IM injections -should we massage or not?

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    Hi! Iíve been working at a dispensary in Saudi Arabia for quite some time now. We administer tons of IM medications (99.5% gluteal, .4% deltoid, .1% vastus lateralis). I have noticed that all of the Indians whom I work with massage the IM injection site vigorously; be it a voltaren injection or a vaccine. When I say vigorously, I mean the whole palm of the hand on the gluteus to the point of hearing the bed creaking (no exaggeration). They say that you should massage the injection site to decrease the discomfort and hasten the absorption. I have never done this practice since I did not learn this in nursing school. Eversince, Iíve only applied gentle pressure on the injection site. Most of our patients (who are also Indians) seem dissatisfied when I ďgently massageĒ the area after I give the injection, and ask me if I could massage the site. Iíd always respond by saying that thereís no need for that. Am I wrong? Is this the practice in western countries also?
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  3. 11 Comments so far...

  4. 0
    I've never heard or seen this practice. I would think that it would cause more discomfort by increasing leakage into subcutaneous tissue (but that's just my opinion).

    I use an infant heel warmer to increase absorption of some meds, such as morphine or valium (they're those little packs that you squeeze to activate the warming gel and they cool off pretty quickly). I don't use them for vaccine injections.

    I'm interested in seeing what others have to say about this.
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    When I was in nursing school, we were taught to massage the site of IM injections. However, during my last semester in school, massaging and ventrogluteal injections were taken out of the newest Nursing Fundamentals book.
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    I was not taught of this during nursing school.
  7. 0
    I was never taught to massage, ether...speaking from personal experience, it is more comfortable after self administering B12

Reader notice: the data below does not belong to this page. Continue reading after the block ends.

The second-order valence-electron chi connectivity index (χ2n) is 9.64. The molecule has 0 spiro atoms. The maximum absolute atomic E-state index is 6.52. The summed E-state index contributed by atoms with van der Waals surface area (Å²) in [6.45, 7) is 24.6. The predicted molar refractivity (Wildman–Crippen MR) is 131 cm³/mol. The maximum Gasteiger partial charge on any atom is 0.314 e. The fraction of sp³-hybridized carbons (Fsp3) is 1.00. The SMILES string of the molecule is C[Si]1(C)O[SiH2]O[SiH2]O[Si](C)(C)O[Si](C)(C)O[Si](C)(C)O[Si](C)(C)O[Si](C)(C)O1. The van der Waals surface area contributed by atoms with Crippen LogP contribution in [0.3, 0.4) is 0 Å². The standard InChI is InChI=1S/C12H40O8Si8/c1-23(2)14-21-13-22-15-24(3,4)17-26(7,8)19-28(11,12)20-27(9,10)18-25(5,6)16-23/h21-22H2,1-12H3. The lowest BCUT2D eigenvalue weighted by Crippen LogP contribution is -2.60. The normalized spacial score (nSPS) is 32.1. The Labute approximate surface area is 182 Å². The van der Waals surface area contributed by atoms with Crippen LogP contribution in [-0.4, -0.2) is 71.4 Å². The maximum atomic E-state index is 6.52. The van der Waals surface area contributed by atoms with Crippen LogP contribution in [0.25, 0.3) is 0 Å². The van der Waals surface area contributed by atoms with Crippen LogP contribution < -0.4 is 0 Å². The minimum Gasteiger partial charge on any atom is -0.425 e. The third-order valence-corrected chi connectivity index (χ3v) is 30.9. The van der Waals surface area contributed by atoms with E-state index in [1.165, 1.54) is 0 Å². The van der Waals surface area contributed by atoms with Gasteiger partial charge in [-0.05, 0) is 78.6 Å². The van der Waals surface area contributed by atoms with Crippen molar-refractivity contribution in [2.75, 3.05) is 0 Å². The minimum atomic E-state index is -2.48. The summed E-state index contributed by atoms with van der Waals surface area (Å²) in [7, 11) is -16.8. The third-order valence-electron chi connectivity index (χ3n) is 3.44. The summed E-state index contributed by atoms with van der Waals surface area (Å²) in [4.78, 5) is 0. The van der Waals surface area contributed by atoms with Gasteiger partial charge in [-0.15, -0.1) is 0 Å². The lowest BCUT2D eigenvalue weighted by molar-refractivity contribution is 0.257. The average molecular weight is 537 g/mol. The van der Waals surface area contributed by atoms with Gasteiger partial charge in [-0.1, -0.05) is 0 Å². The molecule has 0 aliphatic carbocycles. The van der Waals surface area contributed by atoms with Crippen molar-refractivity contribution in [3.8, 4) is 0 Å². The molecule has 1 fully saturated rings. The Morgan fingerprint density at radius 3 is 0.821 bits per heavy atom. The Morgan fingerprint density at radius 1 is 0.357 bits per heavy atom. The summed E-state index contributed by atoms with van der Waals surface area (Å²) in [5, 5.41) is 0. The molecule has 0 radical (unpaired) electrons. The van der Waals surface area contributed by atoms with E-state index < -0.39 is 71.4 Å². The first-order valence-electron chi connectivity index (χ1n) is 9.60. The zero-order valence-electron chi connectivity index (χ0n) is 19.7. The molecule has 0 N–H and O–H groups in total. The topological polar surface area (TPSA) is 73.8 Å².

8. 1
    I was not trained to massage the injection site following an IM. In fact, with some medications, we are specifically advised NOT to massage (e.g. Lovenox). I have, however, read that you can apply pressure to the injection site for 15-30 seconds following an IM injection of Toradol. This is to help reduce some of the pain associated with that particular drug when given IM. This is from a current drug manual. Other than that, I've not read or been taught that you should routinely massage following an IM injection. So, unless a current, reputable drug guide recommends the practice for a given drug, I'm not doing it. Sounds like this issue is partially a cultural one. Not sure how you can handle that, other than to say that massaging might be unsafe for the client, and I would think that safety would trump anything else.
    shiccy likes this.
  9. 0
    Quote from jlr820
    I was not trained to massage the injection site following an IM. In fact, with some medications, we are specifically advised NOT to massage (e.g. Lovenox). I have, however, read that you can apply pressure to the injection site for 15-30 seconds following an IM injection of Toradol. This is to help reduce some of the pain associated with that particular drug when given IM. This is from a current drug manual. Other than that, I've not read or been taught that you should routinely massage following an IM injection. So, unless a current, reputable drug guide recommends the practice for a given drug, I'm not doing it. Sounds like this issue is partially a cultural one. Not sure how you can handle that, other than to say that massaging might be unsafe for the client, and I would think that safety would trump anything else.
    i was specifically taught NOT to bc it hastens absorption.
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    There's no medical reason to message other than it may help diffuse the pain of the injection. If a patients insists I do it, then I do it. It's that whole placebo-effect. (well, not really, but you get my point).
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    Massaging an area increases blood flow and thus may indeed speed absorption. But if an injection is painful (like Dilaudid), it's doubtful someone would actually want you to massage the area.
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    Thanks guys for all your input. At least now, I donít feel Iíve been doing the wrong thing all along. I was just starting to wonder why the patients who were given the massage after an IM inj never complained of having more pain after this was done (having the possibility of the medication leaking to the SQ tissue). So, I can put my doubts to rest. Am sincerely grateful for your response.


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